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Friday, 12 November 2010

Exploring German Regionality‏ at the 2010 Fine Wine Fair, Chelsea

A while ago, I went wine-buying in the Mosel Valley and was very impressed with a clutch of wines I bought there, so I was keen to visit the Wines of Germany stand at the recent Fine Wine Fair in Chelsea in London.

Generally, for Germanic whites I tend to look either to Austria (for historic reasons - I used to live there) or Alsace, so whilst the grape varieties of Germany are familiar to me, I am less aware of the nuances and regional variations.

Riesling is the white grape most associated with Germany - it originated in the Rhine region and is considered highly "terroir-expressive", that is highly influenced by and expressive of where it is grown.

To me, Riesling is the great white grape variety - when made well (and dry) it is crisp, thrilling, slatey and minerally with honeyed undertones it is refreshingly complex, mouthfilling and extremely food friendly.

I first fell in love with Riesling from Austria, with its warm climate and fashion for fully-dry wines; I am less familiar with German Rieslings so I was keen to find out more.

The first wine was a spaetlese trocken from Sybille Kuntz. The basis of German wine law is a system of classifying not places (such as Bordeaux) or grape varieties (such as Shiraz), but grape ripeness - i.e. sugar content and potential alcohol level. In the case of this wine, spaetlese means the grapes are (literally) late-harvest, but trocken indicates that the wine is fully dry; like all the wines here, it was a textbook Riesling, with grapefruit and apple on the nose and a tight, limey finish.

The next wine was a von Buhl Riesling from the Pfalz, further south and sunnier than the Mosel. It was noticeably fuller and fleshier than the previous more northerly version.

Next up was another Mosel Riesling from Dr Loosen; with a clean, flinty zippiness, this was similar in style to the first.

The following wine was from the Rheingau, east of the Mosel, and was again riper and fleshier than the two Mosels.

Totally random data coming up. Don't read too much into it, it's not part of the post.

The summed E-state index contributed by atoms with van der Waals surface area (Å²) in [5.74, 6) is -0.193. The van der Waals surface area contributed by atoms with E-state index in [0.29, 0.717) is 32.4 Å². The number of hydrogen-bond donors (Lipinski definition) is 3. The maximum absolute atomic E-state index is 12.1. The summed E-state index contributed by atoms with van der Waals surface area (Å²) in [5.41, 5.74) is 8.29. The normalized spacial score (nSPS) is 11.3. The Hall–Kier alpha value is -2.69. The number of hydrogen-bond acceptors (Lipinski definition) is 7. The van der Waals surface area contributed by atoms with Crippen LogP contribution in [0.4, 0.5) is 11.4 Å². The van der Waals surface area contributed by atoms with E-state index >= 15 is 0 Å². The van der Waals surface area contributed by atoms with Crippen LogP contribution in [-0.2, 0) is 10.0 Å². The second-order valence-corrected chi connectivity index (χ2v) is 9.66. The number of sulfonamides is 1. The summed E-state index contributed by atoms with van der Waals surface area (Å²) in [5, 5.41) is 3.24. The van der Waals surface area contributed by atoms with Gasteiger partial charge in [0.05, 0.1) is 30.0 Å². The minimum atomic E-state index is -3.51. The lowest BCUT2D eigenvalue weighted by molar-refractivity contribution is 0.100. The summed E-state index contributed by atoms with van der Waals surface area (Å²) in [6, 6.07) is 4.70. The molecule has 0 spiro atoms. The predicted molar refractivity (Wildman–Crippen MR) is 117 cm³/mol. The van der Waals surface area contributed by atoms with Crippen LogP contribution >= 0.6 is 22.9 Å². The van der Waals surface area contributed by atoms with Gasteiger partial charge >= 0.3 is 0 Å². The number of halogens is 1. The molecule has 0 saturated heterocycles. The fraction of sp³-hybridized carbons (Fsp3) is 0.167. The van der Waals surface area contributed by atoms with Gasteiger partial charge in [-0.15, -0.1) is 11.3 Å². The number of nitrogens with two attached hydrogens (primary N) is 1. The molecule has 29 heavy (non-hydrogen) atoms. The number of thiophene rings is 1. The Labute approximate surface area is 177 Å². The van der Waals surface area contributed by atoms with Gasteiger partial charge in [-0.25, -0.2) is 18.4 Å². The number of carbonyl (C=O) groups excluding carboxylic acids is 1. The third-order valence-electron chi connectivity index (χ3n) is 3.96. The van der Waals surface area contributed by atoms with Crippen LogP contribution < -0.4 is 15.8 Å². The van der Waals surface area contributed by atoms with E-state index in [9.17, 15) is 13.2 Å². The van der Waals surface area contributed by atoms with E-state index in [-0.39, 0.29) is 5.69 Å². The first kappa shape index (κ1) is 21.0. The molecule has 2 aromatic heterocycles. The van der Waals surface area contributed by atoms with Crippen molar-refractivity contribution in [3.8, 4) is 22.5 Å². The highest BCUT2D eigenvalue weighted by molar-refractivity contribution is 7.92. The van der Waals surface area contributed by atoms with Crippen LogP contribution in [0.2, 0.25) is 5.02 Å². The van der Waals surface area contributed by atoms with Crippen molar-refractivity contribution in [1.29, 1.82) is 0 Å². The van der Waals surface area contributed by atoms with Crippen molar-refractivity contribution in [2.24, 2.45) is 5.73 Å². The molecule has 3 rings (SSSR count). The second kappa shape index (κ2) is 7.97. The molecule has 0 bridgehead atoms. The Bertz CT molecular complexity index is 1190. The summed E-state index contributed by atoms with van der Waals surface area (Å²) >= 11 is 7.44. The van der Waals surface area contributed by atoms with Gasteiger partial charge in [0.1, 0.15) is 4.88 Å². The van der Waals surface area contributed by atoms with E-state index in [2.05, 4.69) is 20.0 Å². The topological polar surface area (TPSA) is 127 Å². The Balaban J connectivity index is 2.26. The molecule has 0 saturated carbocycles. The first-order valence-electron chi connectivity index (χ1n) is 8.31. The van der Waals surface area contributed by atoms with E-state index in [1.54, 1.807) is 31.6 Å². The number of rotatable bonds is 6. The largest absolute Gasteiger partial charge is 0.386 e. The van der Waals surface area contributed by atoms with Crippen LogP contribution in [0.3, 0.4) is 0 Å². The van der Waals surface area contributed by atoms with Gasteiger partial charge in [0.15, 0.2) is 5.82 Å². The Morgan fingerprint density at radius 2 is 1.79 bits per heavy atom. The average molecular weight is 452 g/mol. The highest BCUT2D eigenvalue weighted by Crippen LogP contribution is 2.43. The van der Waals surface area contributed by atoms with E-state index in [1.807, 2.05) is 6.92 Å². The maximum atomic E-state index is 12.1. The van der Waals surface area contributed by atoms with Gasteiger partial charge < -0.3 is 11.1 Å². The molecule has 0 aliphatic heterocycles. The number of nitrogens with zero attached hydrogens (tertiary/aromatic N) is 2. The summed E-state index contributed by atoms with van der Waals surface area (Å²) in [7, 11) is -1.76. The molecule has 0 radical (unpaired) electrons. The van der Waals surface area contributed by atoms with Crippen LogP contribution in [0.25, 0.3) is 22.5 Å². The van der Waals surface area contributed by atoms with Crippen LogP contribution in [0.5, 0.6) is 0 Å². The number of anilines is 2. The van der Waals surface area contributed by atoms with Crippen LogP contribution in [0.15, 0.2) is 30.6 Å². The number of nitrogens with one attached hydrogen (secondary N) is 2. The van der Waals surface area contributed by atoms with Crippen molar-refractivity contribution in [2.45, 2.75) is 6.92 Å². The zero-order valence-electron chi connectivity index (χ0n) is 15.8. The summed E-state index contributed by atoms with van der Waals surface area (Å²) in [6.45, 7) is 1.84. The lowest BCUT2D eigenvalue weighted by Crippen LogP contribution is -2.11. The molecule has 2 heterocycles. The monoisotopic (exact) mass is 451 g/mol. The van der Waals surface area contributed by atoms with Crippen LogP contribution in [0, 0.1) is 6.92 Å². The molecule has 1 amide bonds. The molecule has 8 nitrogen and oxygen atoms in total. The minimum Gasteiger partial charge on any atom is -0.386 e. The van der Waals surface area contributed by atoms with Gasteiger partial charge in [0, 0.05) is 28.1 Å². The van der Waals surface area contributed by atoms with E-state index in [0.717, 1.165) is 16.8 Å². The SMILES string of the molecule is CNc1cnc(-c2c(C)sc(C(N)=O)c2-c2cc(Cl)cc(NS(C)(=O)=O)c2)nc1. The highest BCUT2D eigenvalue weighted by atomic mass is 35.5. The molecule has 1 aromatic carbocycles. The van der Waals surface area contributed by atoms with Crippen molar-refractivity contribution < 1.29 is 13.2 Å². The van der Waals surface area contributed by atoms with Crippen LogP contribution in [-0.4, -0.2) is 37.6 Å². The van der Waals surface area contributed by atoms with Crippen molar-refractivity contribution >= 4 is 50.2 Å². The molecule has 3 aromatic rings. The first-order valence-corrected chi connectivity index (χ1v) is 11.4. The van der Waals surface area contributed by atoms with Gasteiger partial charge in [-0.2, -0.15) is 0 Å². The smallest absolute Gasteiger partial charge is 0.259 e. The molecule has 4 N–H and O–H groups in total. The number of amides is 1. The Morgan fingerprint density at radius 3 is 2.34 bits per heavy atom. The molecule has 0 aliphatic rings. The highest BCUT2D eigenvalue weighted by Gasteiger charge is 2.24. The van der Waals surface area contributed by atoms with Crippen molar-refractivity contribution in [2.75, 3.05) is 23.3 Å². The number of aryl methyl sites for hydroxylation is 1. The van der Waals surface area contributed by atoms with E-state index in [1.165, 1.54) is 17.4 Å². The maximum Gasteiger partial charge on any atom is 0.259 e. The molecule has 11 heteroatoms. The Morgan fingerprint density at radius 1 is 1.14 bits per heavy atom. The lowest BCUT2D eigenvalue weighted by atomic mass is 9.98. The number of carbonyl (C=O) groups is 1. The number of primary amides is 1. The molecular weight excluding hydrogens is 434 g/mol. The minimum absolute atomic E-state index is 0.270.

The last two Rieslings were both from the Mosel again felt leaner. The first of these was a zesty and herbaceous Fritz Haag was harvested at spaetlese levels, but fermented to dryness whilst the final one was a light (just 8.5%) and crisp wine from Max Ferd. Richter.

One of the great things about a wine fair is the opportunity to dive into a relatively specialist area and come out with a much greater understanding of its nuances, to spend half-an-hour or so being guided through a range of wines on an one-to-one basis.

What I really noticed with these wines is how bracing and minerally the Mosel Rieslings are with an unmistakable crisp, racy nose whilst those from the Pfalz further south are slightly fuller, fleshier and more rounded.

As with the Bordeaux section, it was really informative to focus quite narrowly (a single grape here, a single region there) and explore the nuances in more detail.

All the wines at the German stand were delicious and, with only one partial exception, fully dry yet balanced on the finished and not too bracing.

Ironically, given that German wine law does not recognise the concept of terroir or even regionality, I came away with a much deeper understanding of the differences between regions.

The Wines

Riesling Spaetlese trocken, Sybille Kuntz, Mosel (£13.95) from OW Loeb
Riesling Qualitaetswein, Reichsrat von Buhl, Pfalz (£9.99) from Laithwaite's
Riesling Qualitaetswein, Dr Loosen, Mosel (£9.49) from Laithwaite's
Riesling Kabinett trocken, August Kessler, Rheingau (£12.75) from Justerini & Brooks
Riesling QmP, Fritz Haag, Mosel (£13.75) from Justerini & Brooks
Riesling Kabinett, Max Ferd. Richter (£12.50) from Fortnum & Mason and others


Fine Wine Fair - http://www.finewinefair.org/

Wines of Germany website - http://www.winesofgermany.co.uk/

OW Loeb - http://www.owloeb.com/

Laithwaites - http://www.laithwaites.co.uk/

Justerini & Brooks - http://www.justerinis.com/

Fortnum & Mason - http://www.fortnumandmason.com/

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